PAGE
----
In March of 1995, Lars von Trier issued a press release followed by an impassioned publicity stunt at a symposium held in Paris to mark the Centennial of cinema. While on a discussion panel, von Trier stated that film in the last ten years had been “rubbish”. He also claimed to have the answer and tossed a stack of red flyers out over the edge of the stage into the audience. They contained the manifesto and the Vow of Chastity for Dogme 95, which he then proceeded to read aloud.  This was the beginning of Dogme, which carried many of the same ideals already in practice in New Danish Cinema, but von Trier was able to market it in a way which seemed to credit recent Danish success with the movement he had not yet begun.

 
Lars von Trier

Often in interviews von Trier and Aalbaek Jensen have claimed that Dogme 95 was written off, scorned and attacked from the get-go in Denmark, but this was the product of their desire to portray themselves as rebels who achieved success in spite of everything. In truth, von Trier has always been given a fair amount of special treatment. Attendance to the Danish Film School alone helped von Trier because of the graduates who go on to work as consultants for the Danish Film Institute, the primary source of funding for films in Denmark.

 

There are discrepancies in the Dogme Manifesto and the Vow of Chastity, including a contradiction in the claims of freedom brought with the manifesto even though the focus on rules seems more about restrictions. Filmmaker Nicolas Winding Refn didn’t bother to write rules down, and he never even attended the school which is often seen as the only route to a career in film in Denmark. Refn’s Pusher trilogy made him an international success, the first of which was made during the initial wave of Dogme films.

 
Ryan Gosling and Nicolas Winding Refn

Refn isn’t the only director in Denmark who has taken his own route. Director Ole Bornedal, who’s Night Watch (1994) virtually launched the New Danish Cinema movement, also never attend the Danish Film School. Bornedal also rarely managed to get support for his films through the consultant system either, instead having to take what he could from the 50/50 arrangement.  “I’ll take lecherousness over chastity,” Bornedal stated of Dogme 95 after battling von Trier’s the Kingdom for movie of the year, “I would rather fuck than live in celibacy…. I’ll take Dogme seriously the day I sit in a cinema and get floored by a great film—until then I consider it to be a concept, and one can always spend time on concepts if one can’t manage anything else.”

 

These battles in the Danish film world have helped define the national cinema, which has remained dominated by social realism and documentary filmmaking. There are many films I have yet to see, because of the limited exportation and availability. Among those I have seen, these five stand apart as the films I could watch repeatedly and find their value appreciating with each viewing. I will keep my descriptions to a minimum, having allowed myself to get carried away in the history of this particular national cinema, instead focusing on my personal attraction to each piece.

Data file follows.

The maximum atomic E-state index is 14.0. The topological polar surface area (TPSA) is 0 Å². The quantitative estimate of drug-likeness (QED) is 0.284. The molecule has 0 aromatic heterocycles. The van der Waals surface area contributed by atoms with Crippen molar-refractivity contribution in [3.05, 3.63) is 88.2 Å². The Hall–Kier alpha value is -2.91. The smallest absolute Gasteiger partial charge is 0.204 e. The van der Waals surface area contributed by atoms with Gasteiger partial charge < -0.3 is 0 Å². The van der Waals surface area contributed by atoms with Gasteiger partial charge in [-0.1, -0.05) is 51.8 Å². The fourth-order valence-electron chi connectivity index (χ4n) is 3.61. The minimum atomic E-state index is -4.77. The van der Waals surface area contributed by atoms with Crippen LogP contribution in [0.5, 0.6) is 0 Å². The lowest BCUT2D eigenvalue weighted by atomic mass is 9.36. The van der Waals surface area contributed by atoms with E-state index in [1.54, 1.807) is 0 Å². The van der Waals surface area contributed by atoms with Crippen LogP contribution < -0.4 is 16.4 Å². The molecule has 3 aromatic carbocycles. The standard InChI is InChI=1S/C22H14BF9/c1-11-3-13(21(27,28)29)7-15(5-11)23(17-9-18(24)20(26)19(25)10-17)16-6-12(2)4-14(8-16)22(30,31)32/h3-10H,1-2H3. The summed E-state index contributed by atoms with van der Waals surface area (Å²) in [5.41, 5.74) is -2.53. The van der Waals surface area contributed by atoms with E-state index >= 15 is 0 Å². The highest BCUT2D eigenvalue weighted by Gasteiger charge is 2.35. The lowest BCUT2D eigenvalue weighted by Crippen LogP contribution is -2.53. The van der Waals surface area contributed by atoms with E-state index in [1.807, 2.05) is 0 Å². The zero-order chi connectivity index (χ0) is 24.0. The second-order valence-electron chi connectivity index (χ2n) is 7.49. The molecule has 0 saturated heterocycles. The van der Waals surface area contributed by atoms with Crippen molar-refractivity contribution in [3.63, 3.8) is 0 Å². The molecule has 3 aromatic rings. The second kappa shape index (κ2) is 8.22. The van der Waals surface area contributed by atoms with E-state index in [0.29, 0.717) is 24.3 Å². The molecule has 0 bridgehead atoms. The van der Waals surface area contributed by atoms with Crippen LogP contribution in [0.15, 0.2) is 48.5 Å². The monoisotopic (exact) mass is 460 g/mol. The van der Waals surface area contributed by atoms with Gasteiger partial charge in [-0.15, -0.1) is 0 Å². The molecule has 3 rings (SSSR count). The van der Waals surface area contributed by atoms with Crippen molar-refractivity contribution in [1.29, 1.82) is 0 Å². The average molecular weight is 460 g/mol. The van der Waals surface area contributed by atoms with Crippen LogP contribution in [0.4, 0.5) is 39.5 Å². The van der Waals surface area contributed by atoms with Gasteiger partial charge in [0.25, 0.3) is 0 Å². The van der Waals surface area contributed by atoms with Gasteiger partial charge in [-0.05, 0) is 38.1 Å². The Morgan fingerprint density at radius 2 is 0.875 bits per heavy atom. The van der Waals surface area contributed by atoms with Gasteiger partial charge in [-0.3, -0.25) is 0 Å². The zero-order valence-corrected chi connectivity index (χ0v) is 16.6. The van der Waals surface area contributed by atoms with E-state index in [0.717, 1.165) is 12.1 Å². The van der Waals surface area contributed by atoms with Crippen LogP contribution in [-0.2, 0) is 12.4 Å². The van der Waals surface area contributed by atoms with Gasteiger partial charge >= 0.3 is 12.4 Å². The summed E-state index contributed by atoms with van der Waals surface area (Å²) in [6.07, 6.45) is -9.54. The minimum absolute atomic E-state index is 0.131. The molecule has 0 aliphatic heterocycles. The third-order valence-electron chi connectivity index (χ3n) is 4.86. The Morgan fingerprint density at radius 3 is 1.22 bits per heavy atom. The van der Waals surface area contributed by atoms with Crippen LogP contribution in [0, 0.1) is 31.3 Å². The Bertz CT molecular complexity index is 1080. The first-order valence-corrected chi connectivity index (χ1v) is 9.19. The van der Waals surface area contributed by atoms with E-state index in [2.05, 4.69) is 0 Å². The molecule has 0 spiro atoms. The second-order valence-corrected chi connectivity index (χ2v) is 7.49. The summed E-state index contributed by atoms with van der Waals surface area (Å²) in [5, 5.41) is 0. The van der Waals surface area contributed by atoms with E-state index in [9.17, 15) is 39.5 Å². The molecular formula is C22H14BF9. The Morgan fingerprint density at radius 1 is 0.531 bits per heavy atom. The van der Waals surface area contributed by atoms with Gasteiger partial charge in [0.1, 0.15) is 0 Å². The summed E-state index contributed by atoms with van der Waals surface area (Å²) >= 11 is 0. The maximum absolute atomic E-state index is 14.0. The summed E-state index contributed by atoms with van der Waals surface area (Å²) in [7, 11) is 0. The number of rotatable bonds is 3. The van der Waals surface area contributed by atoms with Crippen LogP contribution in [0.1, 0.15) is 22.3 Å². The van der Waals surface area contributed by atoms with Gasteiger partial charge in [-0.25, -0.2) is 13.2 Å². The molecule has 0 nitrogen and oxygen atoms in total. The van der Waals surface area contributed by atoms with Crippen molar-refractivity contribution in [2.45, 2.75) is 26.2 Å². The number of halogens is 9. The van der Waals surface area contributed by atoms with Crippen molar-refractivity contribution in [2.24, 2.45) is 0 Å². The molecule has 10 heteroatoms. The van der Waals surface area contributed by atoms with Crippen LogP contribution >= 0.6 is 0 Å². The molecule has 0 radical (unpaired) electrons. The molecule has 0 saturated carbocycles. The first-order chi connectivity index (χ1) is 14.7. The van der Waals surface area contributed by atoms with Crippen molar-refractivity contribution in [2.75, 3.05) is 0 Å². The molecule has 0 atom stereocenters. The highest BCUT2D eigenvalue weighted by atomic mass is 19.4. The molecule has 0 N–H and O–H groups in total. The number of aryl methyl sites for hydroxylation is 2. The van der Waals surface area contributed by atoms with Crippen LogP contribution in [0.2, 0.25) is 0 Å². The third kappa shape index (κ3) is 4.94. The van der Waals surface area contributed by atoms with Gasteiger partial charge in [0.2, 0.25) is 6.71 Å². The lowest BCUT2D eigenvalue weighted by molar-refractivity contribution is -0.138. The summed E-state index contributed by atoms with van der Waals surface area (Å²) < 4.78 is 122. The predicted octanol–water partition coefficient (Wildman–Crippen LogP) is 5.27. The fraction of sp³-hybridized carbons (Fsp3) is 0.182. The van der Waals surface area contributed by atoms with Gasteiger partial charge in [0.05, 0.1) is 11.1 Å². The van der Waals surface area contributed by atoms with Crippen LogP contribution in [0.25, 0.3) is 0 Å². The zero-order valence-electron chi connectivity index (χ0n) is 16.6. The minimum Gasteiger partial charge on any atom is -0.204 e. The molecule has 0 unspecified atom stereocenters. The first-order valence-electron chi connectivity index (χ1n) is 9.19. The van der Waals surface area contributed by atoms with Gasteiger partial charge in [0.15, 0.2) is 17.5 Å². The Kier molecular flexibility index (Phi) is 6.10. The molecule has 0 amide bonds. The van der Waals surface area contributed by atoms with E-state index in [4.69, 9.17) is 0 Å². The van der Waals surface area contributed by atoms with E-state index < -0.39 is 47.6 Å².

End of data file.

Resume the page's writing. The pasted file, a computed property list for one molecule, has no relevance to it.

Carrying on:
5. Klown (2010)

 
 


        This film is like a Scandinavian Bad Santa with canoes; total inappropriate behavior made even more hilarious when a pre-pubescent boy becomes an accomplice to the debauchery. Danish cinema tends to be known for its drama, but you wouldn’t know it by this apt venture into awkward humor. “Klown” is a television program which the film is based on, though no previous knowledge of these characters or the series is necessary to enjoy this cringe-worthy comedy classic. It pushes the boundaries of good taste in ways that Hollywood cinema would never be so bold, but also has a strong reliance on the awkward humor of many disastrous misunderstandings and mishaps, primarily of a sexual nature.

 

4. Love is All You Need (2012)

 


        Written by Anders Thomas Jensen (Adam’s Apples) and directed by Susanne Bier (Brothers, In a Better World), Love is All You Need is a perfect Danish romantic comedy. Although the structure may follow that of a Hollywood romance, it is paired with the signature Danish realism matched with melodrama in such a way that allows an uncertainty in the end result which is normally missing in this genre. Bier is also able to pull remarkably nuanced performances from leads Pierce Brosnan and Trine Dyrholm, making it impossible not to fall in love with them as they fall for each other.

 

3. Flame and Citron (2008)

 
 


        Directed by Ole Christian Madsen (writer of The Celebration), Flame and Citron is a World War II biopic thriller which almost plays like a gangster film at points. With a budget over $10 million, this is one of the biggest blockbusters made in Denmark. The plot follows famous resistance fighters with the nicknames The Flame and Citron (Thure Lindhardt and Mads Mikkelsen) as they sabotage and assassinate the occupying Nazi forces. The scale of this film is remarkably impressive, but that never diminishes the realism and accuracy to details.